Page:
If we are adding two numbers – or more generally operating on two bit strings contained in two registers – then we need to read from two registers, not just one. (The two registers may be the same, such as y = x + x.) To access two registers simultaneously, we need two 32 bit multiplexors as in the figure above. The two multiplexors select the two 32 bits, and feed them into a 32 bit ALU which contains the adder circuit which is not shown in the figure above, but see the figure on the next page. Each of the two multiplexors needs to be told which register to select, and for this each
last updated: 8th Feb, 2016 3 lecture notes ⃝c

COMP 273 6 – sequential logic 2 Jan. 27, 2016
needs 5 bits (again 25 = 32). Thus a 5-bit coded number must be fed into each of two multiplexors. In the figure, these are called ReadReg1 and ReadReg2. The 32 bit values that are read out are labelled ReadData1 and ReadData2.
Writing into a register
When we add two numbers, we then want to store the sum. We store the sum in a register. For example, if we were computing x = x+y, we would store the result in the same register as one of the operands. Or, if we were computing y := x + z, then we would write the sum into a different register than the two operand registers.
To write into a register, we take a 32 data result of the operation (e.g. the sum bits Si which are output from the adder) and we feed these into the D inputs of the flipflops of the desired register. We specify which register to write to using a 5 bits, labelled WriteReg in the figure. Note that the WriteReg signal is decoded into 25 = 32 lines, one of which is 1 and the rest are 0. e.g. if WriteReg has the value 13 i.e. 01101, then the 13th line is 1 and the rest are 0.
We do not necessarily want to write into a register: we will see lots of examples later when we learn how MIPS works. We can control when we write into a register by requiring that certain conditions are met. First, we only write into the one selected register. Second, we only write when we have some signal – call it WriteEnable – that says it is time to write.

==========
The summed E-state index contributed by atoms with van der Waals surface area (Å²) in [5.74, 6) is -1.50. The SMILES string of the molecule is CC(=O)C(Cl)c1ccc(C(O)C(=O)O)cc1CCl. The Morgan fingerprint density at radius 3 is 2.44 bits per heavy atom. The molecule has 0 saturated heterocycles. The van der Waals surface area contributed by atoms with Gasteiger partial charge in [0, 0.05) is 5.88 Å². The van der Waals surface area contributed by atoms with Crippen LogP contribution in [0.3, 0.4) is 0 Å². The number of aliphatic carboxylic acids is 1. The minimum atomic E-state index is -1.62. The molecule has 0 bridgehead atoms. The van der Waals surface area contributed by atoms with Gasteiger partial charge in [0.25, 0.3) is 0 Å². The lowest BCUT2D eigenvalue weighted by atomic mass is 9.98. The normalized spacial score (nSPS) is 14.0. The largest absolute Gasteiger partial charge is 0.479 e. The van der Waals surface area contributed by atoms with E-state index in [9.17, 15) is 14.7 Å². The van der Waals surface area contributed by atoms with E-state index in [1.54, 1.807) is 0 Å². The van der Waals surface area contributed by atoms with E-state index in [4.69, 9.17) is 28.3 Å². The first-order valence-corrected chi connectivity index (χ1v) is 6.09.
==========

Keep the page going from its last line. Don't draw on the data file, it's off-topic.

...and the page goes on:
As we will see later, there may be many situations in which we do not want to write to a register. For this reason, we have given the clock input a more general name here: WriteEnable. WriteEnable would be the output of some other circuit which depends on the computer’s clock, but also on other variables. Think of
WriteEnable = C ·Y1 ·Y2 …
where the Yi are other variables. Sometimes I will not bother writing the clock explicitly to avoid clutter in the diagram. [ASIDE: Unfortunately I forgot to mention this important point in the lecture. I have added a slide mentioning it and also added a slide showing the figure above which includes the read and write circuits together.]
While the details in the above figures are important to understand, sometimes it is easier not to clutter your head with the details and instead just think of the register array as the contents of a “black box.”
ReadReg1 ReadReg2 WriteReg
last updated: 8th Feb, 2016 4 lecture notes ⃝c

COMP 273 6 – sequential logic 2 Jan. 27, 2016
Finally, it is natural to classify the inputs and outputs into three types: 1. addresses: ReadReg1 (5 bits), ReadReg2 (5 bits), WriteReg (5 bits) 2. data: WriteData (32 bits), ReadData1 (32 bits), ReadData2 (32 bits) 3. control: WriteEnable (1 bit)
Later when we look more generally at how the computer works, this three way classification will help us think about what the various signals do.
Let’s next turn to a slightly different design for memories. The above design is feasible for small memories such as a register array. But it won’t work for larger memories. The reason is that for each flip flop (bit) in the memory, you would need a separate wire coming out of the square array. As you increase the size of the square array, the number of flip-flops in the array rises at a much faster rate than the length of the perimeter around the array (roughly n2 versus 4n). There simply will not be enough room for so many wires. Let’s look at some alternative approaches.
We have an N × N array of flip-flops. For each flip-flop, we connect the Q output to a line that runs vertically down an entire column. The same line would be used for all N flipflops in each column. Similarly, suppose we were to connect the D input for each flipflop to a single line that vertically runs up a column. Again, the same line would be used for all N flipflops in each column. (There is no physical difference between down and up. I just use those words so you can imagine which way the data moves.)